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A devastating health crisis remains from Cyclone Idai

On March 14, Cyclone Idai made landfall in southern Africa. Chances are, no one predicted the results would be this harrowing. The storm has affected almost three million people, including over 1,000 casualties and two million displaced.

For those who survived the storm, there’s still a long road ahead. Cyclone Idai has led to an ongoing health crisis, caused by three factors:

1. Lack of access to treatment

Over 2,500 injuries have been reported, with over half of them in Mozambique. Many of those injured during the storm had to wait for medical help, some up to a full week. Without timely treatment, injuries can become infected and even more difficult to treat.

Those who had pressing health issues before the storm need care, as well. Those living with HIV, tuberculosis, or other diseases are at risk of worsening health if they are unable to resume treatment.

Health workers are struggling to help, especially in remote areas. Limited supplies and medicines affect how many people can receive care. Even when supplies are available, blocked roads prevent them from reaching where they need to go.

2. Increased exposure to disease

During the storm, thousands of people lost their homes. In Mozambique, over 200,000 houses are destroyed. Others are afraid to return to their homes, fearing that another storm might hit.

Overcrowded shelters and displacement sites can make it easier for diseases to spread. Cholera is the most pressing disease at the moment. There are currently almost 5,000 cases reported in Mozambique since the end of the storm, with the number continuing to rise.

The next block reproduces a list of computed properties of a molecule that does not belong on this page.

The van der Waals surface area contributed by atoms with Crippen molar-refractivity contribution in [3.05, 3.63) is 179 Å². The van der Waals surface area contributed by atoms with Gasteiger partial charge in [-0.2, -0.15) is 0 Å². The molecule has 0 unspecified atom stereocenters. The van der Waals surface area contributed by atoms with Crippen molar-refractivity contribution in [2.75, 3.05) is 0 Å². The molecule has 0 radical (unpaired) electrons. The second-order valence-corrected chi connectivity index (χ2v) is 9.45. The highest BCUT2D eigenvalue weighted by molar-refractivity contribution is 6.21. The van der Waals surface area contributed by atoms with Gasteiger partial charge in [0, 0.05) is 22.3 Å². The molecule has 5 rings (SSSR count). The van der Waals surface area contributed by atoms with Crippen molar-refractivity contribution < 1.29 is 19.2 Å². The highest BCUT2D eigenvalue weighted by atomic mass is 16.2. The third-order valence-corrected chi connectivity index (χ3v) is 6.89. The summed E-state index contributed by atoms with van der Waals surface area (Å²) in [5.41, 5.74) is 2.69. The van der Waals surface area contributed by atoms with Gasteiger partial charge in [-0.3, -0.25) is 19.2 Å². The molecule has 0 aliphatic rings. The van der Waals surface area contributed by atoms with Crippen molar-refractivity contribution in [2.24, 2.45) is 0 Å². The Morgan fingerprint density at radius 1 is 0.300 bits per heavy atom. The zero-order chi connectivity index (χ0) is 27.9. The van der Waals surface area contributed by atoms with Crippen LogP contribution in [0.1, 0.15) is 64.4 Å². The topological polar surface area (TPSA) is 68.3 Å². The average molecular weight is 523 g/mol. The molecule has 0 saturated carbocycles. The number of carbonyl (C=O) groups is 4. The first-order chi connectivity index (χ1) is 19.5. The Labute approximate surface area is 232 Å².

The World Health Organization (WHO) is running a vaccine campaign to stop the outbreak from becoming an epidemic. A stockpile of 900,000 doses, funded by Gavi, the Vaccine Alliance, is being administered. This treatment is vital to prevent cholera from spreading further.

Cholera isn’t the only disease to worry about. The cyclone left large amounts of standing water, which is where mosquitoes lay eggs. Over 700,000 mosquito nets have been delivered to prevent outbreaks of malaria and dengue fever.

The Trump Twist

Trump came into office calling climate change a hoax and giving handouts to dirty energy companies. His plan to open up nearly every U.S. coastline to more oil and gas drilling was extremely unpopular, and in the case of the Arctic Ocean, it outright ignored the fact that Obama had already ruled out future leasing there.

Trump’s new offshore oil plan called for lease sales in the Beaufort Sea starting in 2019 and the Chukchi Sea in 2020. In response, Greenpeace joined with other groups in a lawsuit to challenge the plan in court. Earthjustice and the Natural Resources Defense Council led the litigation, representing Greenpeace along with Alaska Wilderness League, Center for Biological Diversity, Defenders of Wildlife, League of Conservation Voters, Northern Alaska Environmental Center, Resisting Environmental Destruction on Indigenous Lands (REDOIL), Sierra Club, and the Wilderness Society.

The key issue was that when Congress enacted the Outer Continental Shelf Lands Act (OCSLA), it gave the president authority to withdraw areas from oil and gas leasing, but made no mention of revoking previous withdrawals.

That’s an act that only Congress itself can take. Judge Sharon Gleason agreed with this analysis, and as she stated in her ruling, Obama’s withdrawals “will remain in full force and effect unless and until revoked by Congress.” The government may appeal this ruling, but for now this is a big victory for the climate.
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